My deadlifts today felt particularly shit. Lower back ached quite a bit during and after. But I think it was mostly muscular so I'm not too worried. So I decided might aswell ask for advice on my form.
Apologizing for the vertical camera. First vid is of 95kg, last warmup set. And second is 110kg, working set.
I've put both links around the time I start the lift.
I notice the neck bending shit, so no need to consider that. I don't feel any, but it looks like some lower back curving on some reps. Is this within the acceptable area? How should I fix, otherwise?
Also I'd appreciate advice on lowering the bar. It felt especially awkward today for some reason. Doesn't feel like it's traveling straight.
Bonus question; is it normal to sometimes get light friction burns on your forearms when deadlifting in sweat pants? Arms make contact with legs during some ascents and some descents.
You have really long legs, so of course your form isn't going to be textbook.
The thing about any compound movement is that not everyone is built equally. In your case, it's impossible to keep your shins vertical and prevent your back from being at a low angle to the ground.
You can't do anything about that. Your pulls will never be strong unless you pull sumo or allow your back to round. Pick your poison.
Do I? As a 170cm manlet body part proportions are something I've never thought about.
Not too bad.
No need to lower your hips as much as you do before you lift.
Walk up to the bar and place the middle of your foot directly under it(should place the bar an inch or 2 away from your shins). Grab the bar and bend your knees until your shins touch the bar. Then just set your back in extension, the same way you already do, but without lowering the hips.
Just watch this, really:
When lowering the bar, just bend at the hips first, and only bend the knees once the bar has passed them
He can do anything to strengthen his posterior chain that he damn well chooses, but because of the way he is built, his deadlifts will either be weak or look like shit.
People who are good deadlifters have shitty form- they rely on their lumbar to muscle the weight up.
Pic related; Lamar Gant. Also look at Konstantin Konstantinovs, George Leeman or Pete Rubish.
Good deadlifter = shitty form (or sumo)
And I know there are exceptions to the rule, but when I say 'Good deadlifter', I'm referring to lifters whose deadlift is by far better than their squat and bench press.
ignore this >>35601915
I didn't realize you were also OP at first. You appear to have pretty long femurs and short shins. You're certainly more built for deadlift, and like I said, your form will probably break down when you work with maximal weight.
You should focus on strengthening your hamstrings and glutes to combat this.
As he says, deficit deadlifts will work. So will pulling with proper form that engages the hamstrings and glutes through the whole movement. Keep your hips low and activate the posterior chain
Yea, like other anons said, your form isn't terrible, but work on hamstrings and glutes. Also, don't know what program you're doing, but I'd recommend to try 5/3/1 Boring But Big variation for a while in which you do 5x10 deads with lighter weight after your woking sets on squat/dead day, that will help to strengthen everything you need for deadlifting and make deadlifting a bit more pleasant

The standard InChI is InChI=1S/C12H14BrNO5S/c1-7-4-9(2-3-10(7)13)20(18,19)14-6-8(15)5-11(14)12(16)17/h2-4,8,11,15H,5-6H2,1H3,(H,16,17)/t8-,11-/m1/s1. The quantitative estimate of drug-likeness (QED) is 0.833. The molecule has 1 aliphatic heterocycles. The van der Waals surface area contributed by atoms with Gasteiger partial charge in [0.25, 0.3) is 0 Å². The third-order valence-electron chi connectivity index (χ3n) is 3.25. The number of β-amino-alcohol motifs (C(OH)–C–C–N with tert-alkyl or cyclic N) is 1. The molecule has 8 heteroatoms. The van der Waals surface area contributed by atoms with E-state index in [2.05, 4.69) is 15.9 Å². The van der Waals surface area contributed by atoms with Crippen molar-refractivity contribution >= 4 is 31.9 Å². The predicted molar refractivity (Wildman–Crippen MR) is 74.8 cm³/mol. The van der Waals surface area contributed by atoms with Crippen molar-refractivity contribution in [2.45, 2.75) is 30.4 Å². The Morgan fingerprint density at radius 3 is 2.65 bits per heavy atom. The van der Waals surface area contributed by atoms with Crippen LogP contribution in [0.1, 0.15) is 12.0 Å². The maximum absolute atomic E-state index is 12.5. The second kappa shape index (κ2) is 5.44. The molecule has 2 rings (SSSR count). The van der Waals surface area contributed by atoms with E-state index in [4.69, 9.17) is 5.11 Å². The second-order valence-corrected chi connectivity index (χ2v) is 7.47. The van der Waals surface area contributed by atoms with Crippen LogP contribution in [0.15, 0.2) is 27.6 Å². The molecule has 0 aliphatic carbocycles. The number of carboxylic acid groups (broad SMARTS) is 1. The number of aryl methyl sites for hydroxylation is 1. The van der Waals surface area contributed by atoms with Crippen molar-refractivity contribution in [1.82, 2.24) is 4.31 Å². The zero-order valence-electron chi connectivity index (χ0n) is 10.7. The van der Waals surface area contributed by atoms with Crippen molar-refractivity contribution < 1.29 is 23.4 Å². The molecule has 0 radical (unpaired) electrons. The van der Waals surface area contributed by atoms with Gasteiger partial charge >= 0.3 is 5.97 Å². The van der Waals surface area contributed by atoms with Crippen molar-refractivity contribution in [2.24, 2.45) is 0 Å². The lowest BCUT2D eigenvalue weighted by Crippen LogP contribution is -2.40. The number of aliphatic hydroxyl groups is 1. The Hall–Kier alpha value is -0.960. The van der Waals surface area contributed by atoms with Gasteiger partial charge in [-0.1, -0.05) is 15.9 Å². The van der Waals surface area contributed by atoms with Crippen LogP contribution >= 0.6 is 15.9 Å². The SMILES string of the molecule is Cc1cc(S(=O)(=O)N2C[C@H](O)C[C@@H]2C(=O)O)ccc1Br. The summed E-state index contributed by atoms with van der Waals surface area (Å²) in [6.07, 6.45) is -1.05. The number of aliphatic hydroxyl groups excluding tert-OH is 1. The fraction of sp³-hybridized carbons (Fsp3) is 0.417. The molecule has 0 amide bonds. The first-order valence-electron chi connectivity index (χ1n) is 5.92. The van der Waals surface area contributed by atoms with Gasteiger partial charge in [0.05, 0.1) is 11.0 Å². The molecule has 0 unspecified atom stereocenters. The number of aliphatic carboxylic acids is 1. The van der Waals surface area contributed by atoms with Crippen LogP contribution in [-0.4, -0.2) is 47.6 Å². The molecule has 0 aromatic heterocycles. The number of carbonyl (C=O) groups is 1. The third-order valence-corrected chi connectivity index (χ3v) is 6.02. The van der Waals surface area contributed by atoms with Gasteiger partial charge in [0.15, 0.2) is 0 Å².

Your hips rise too fast because your glutes and hamstrings aren't strong enough to pull them down.
To elaborate on your body morphology: your hips rise fast- your knees lock out before your hips- your torso is not upright enough- your shins are past 90 degrees at the start of the pull
All of those phrases address one issue, one issue which revolves around your weak hamstrings
Sup op. If you allow me to interject, the back ache might be because you hyper extend at the top and you do it explosively, putting strain on lumbar area. Try to be more gentle. No need to lean back
not him but that would be fine if it happens to load the glutes and hamstrings but the problem is that his hips strike up without rising at the hinge at the same time. He is not doing 1 motion. This indicates weaker glutes or hamstrings. One thing I would suggest that helped me was paused deadlifts
These are good for feeling the tension in your ass and hamstrings and learning to use that tension.
Not those guys but let me give some input
You dont want your hips so high that bad mobility keeps you from keeping a straight back, tight hamstrings more specifically. Otherwise it looks good, if you feel strong in that position keep doing it. As you get stronger hamstrings, ass or quads your form will change naturally. Dont stress it.
It's not that they are too high or too low. They look fine in the starting position. It's that they shoot up before the rest of your body. Candito has good videos about this and his stance is pretty horizontal
torso angle is more a matter of proportions
For hips aim them to not be too high that they prevent your back from staying straight and not too low that you lose tension in hamstrings
Its one of three things causing it.
1) Weak quads causing you to rely more on your posterior chain
2) Weak posterior chain not being able to hold back when pushing with quads, doubt this is the case though because your back doesnt round